Friday, June 13, 2008


When people ask me what my job is, I tell them that I am an archivist. When people ask what an archivist is, my answer is either short and somewhat vague (I arrange and describe archival collections) or in depth and detailed (I physically and intellectually arrange archival collections in folders and boxes, and then create descriptive tools such as MARC records and finding aids to help researchers understand what forms of materials are in the collection, how to find specific things in the collection, the intellectual content of the collection, and how that content may be useful to their research). Then there are the follow up questions: What is an archival collection? What's a MARC record? What do you mean by "intellectual arrangement?

Actually, most people don't go that far in their questioning. Most people respond to my explanation with, Oh, you work in a library. But sometimes I explain all of that anyway. I've always thought though, that if people actually saw what I do every day, how archivists take dusty boxes of "miscellaneous" and turn them into acid free boxes of Series 1, Subseries 2, Folders 1-20, and understood all of the research and documentation that goes into writing the description, then people would be way more interested, not just in my job but also in the idea of archives in general. So here are two photos of typical boxes from the New York Chamber of Commerce collection, pre-arrangement.

What is in these boxes? How old are these papers? Why did the Chamber keep them? Where did they come from? Why would a researcher want to see them? At this point, I only have a few, vague answers to these questions. This particular archival collection has a long and storied history, one that it accumulated over the years since its original creation. The collection has been transferred from desk to drawer to cabinet to box, from office to storage closet to basement to warehouse. Along the way it has been exposed to humidity and varying temperatures, not to mention that it has been stewing in its own acidity since birth.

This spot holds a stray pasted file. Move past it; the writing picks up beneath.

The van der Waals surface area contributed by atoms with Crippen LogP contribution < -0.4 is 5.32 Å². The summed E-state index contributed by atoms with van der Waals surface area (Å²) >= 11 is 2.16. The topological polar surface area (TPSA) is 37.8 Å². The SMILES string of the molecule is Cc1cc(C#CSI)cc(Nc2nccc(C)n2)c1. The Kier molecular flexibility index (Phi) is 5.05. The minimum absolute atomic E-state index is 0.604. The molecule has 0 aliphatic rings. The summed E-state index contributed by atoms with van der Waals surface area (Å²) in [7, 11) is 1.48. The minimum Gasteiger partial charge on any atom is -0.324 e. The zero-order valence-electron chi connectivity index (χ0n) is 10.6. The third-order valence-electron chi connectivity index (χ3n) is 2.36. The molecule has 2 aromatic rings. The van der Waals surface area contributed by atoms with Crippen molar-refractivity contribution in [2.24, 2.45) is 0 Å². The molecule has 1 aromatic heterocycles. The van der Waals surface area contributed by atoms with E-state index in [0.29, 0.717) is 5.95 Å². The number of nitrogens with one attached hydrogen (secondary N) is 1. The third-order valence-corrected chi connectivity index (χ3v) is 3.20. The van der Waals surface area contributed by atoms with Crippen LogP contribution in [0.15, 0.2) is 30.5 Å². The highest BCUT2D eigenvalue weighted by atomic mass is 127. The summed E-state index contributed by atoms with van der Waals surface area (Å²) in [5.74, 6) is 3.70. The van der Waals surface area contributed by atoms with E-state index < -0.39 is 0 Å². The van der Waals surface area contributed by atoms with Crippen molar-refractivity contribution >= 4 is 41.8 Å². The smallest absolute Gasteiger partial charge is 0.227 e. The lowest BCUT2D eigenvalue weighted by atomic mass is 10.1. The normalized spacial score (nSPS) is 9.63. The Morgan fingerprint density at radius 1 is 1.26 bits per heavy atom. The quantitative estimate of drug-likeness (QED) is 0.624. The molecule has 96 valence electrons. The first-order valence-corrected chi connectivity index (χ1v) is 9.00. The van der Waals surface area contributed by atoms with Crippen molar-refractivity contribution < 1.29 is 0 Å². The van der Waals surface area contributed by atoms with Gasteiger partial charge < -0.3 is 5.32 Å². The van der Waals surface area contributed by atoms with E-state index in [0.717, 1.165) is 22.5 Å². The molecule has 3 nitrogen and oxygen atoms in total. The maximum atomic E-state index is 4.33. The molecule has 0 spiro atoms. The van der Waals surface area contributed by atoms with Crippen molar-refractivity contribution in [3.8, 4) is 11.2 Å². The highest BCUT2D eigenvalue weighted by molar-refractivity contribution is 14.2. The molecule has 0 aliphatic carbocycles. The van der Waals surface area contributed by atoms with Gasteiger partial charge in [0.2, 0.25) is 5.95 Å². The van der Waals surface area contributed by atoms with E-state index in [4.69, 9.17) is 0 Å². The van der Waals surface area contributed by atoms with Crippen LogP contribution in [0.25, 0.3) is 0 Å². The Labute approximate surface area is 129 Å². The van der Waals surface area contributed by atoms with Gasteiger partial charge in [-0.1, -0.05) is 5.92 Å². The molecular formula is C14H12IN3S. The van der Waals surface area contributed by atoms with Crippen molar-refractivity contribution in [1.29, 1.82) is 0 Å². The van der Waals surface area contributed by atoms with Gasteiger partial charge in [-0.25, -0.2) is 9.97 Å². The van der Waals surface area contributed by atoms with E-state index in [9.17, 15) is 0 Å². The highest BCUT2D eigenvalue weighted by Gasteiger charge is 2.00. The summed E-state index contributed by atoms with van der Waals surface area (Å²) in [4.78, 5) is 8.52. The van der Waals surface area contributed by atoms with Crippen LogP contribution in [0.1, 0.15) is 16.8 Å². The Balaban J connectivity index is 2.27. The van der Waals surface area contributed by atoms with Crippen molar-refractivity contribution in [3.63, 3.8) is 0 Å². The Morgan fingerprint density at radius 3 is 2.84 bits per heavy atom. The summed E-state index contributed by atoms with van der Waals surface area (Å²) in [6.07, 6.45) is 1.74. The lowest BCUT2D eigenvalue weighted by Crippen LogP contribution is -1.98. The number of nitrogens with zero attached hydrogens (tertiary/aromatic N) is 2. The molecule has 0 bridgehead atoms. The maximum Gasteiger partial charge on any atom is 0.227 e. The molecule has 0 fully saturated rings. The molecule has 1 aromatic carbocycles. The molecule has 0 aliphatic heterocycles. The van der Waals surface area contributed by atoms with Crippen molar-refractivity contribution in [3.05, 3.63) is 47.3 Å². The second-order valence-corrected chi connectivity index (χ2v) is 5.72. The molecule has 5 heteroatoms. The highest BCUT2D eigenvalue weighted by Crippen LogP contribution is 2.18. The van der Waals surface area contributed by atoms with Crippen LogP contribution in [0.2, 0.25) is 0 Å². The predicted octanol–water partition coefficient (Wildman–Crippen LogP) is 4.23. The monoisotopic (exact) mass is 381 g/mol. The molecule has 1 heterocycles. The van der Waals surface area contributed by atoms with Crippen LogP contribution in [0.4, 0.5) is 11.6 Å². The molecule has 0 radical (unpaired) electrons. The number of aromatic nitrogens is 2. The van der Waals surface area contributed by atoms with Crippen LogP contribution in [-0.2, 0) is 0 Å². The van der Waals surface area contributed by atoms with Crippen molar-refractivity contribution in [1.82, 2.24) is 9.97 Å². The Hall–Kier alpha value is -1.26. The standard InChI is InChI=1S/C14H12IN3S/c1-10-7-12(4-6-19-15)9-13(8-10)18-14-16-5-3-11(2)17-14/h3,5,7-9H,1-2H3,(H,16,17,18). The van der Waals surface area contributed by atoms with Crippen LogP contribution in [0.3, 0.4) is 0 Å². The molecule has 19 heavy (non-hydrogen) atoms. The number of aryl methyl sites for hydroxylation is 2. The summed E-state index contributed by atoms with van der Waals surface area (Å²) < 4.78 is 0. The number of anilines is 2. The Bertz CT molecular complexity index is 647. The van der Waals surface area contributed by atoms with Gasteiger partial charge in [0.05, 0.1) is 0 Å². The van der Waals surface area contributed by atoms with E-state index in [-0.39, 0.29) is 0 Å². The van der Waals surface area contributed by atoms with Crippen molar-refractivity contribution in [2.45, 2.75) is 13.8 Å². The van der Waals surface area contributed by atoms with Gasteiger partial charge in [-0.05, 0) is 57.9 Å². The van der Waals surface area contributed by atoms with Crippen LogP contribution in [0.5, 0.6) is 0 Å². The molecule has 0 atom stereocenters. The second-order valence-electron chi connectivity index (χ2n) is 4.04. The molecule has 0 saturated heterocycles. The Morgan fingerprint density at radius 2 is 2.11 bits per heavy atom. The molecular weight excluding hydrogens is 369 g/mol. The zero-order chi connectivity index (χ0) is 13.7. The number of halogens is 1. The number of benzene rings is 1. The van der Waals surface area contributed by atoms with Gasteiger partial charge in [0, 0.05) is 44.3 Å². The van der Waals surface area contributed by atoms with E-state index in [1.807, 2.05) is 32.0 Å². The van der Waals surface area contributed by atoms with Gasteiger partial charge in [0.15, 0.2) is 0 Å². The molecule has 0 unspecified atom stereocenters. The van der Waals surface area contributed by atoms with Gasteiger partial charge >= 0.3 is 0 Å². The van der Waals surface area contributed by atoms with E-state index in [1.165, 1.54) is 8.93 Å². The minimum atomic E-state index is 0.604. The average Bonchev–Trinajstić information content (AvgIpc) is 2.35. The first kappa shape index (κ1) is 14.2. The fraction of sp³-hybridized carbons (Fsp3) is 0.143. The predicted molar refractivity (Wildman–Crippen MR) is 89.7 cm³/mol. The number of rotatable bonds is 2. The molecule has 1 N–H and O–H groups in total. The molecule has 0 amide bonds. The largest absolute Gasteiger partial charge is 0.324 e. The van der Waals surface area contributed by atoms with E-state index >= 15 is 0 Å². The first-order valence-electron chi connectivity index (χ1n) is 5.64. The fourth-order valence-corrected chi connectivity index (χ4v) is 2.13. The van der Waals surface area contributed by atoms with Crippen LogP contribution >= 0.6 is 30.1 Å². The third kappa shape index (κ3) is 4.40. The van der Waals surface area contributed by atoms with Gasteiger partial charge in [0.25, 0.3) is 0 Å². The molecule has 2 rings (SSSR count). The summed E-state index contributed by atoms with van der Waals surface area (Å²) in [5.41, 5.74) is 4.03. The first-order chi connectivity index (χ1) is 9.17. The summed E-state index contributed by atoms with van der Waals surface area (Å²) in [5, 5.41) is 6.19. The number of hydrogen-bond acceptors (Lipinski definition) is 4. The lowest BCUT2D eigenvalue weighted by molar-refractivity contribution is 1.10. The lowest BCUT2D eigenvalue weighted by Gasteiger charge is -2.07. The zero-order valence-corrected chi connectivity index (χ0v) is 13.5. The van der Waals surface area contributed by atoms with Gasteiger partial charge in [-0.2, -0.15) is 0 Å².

So what do we do when we get a box like this? Well, this is the part of the job that we call processing. It has a certain factory worker ring to it, but I think its usually the part that archivists like most about their job. This is the part where we get to go through boxes and exclaim over weird finds like carved wooden figurines or miniature handwritten journals or the occasional illicit image. We don't have time to read everything--nor would we want to in most cases--but we do get to see the finest details of every collection we process. Some are more exciting than others, but you always hope that you are going to find something unique and noteworthy.



Nick Patterson said...

Hi Jillian,

Interesting the Faber "pencil from the clouds" logo!

I work in the Music & Arts Library, and I'm currently working on the archives of the Computer Music Center. I'm also blogging the processing, at

I'm doing this as the completion of my MLS program at Pratt, where I've done the archives concentration. However, this is my first collection, so, I'd love to be able to benefit from your expertise!

Also, are you aware of any other similar processing blogs? It might be nice to aggregate them somewhere!

Best, /Nick

Karen King said...

I too enjoy reading this blog - especially the "behind the scenes" aspect.

I work in the Broadcasting Archives at the University of Maryland as the Acting Curator of the National Public broadcasting Archives.


Cathleen Miller said...

I think that documenting the processing of collections is an idea whose time has come. We are also blogging about processing the papers of the Chew family of Philadelphia. You can check out our site at I started this blog for many of the same reasons you mentioned in your email to the archives list. We have gotten lots of great feedback from researchers and others.

I look forward to seeing how your blog develops.


js said...

Nick, there's the Hugh Morton processing blog at UNC: